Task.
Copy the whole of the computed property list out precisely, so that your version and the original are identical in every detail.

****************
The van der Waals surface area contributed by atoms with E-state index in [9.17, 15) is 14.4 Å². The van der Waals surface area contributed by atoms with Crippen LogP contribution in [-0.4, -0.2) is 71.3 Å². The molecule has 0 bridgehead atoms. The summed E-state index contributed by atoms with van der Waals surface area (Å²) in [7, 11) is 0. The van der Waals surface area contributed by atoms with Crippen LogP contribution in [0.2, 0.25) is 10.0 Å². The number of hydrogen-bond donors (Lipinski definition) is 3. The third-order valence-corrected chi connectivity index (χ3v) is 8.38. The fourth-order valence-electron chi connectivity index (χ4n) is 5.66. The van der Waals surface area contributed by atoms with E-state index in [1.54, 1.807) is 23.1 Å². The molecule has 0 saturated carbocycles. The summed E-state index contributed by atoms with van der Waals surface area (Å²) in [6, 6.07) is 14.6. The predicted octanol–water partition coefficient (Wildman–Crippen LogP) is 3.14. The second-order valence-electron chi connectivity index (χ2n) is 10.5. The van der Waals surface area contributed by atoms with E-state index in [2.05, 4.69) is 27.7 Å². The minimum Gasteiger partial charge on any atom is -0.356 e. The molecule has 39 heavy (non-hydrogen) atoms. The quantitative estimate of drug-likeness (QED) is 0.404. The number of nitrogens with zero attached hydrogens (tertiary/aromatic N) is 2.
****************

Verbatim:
The van der Waals surface area contributed by atoms with E-state index in [9.17, 15) is 14.4 Å². The van der Waals surface area contributed by atoms with Crippen LogP contribution in [-0.4, -0.2) is 71.3 Å². The molecule has 0 bridgehead atoms. The summed E-state index contributed by atoms with van der Waals surface area (Å²) in [7, 11) is 0. The van der Waals surface area contributed by atoms with Crippen LogP contribution in [0.2, 0.25) is 10.0 Å². The number of hydrogen-bond donors (Lipinski definition) is 3. The third-order valence-corrected chi connectivity index (χ3v) is 8.38. The fourth-order valence-electron chi connectivity index (χ4n) is 5.66. The van der Waals surface area contributed by atoms with E-state index in [1.54, 1.807) is 23.1 Å². The molecule has 0 saturated carbocycles. The summed E-state index contributed by atoms with van der Waals surface area (Å²) in [6, 6.07) is 14.6. The predicted octanol–water partition coefficient (Wildman–Crippen LogP) is 3.14. The second-order valence-electron chi connectivity index (χ2n) is 10.5. The van der Waals surface area contributed by atoms with E-state index in [2.05, 4.69) is 27.7 Å². The minimum Gasteiger partial charge on any atom is -0.356 e. The molecule has 39 heavy (non-hydrogen) atoms. The quantitative estimate of drug-likeness (QED) is 0.404. The number of nitrogens with zero attached hydrogens (tertiary/aromatic N) is 2.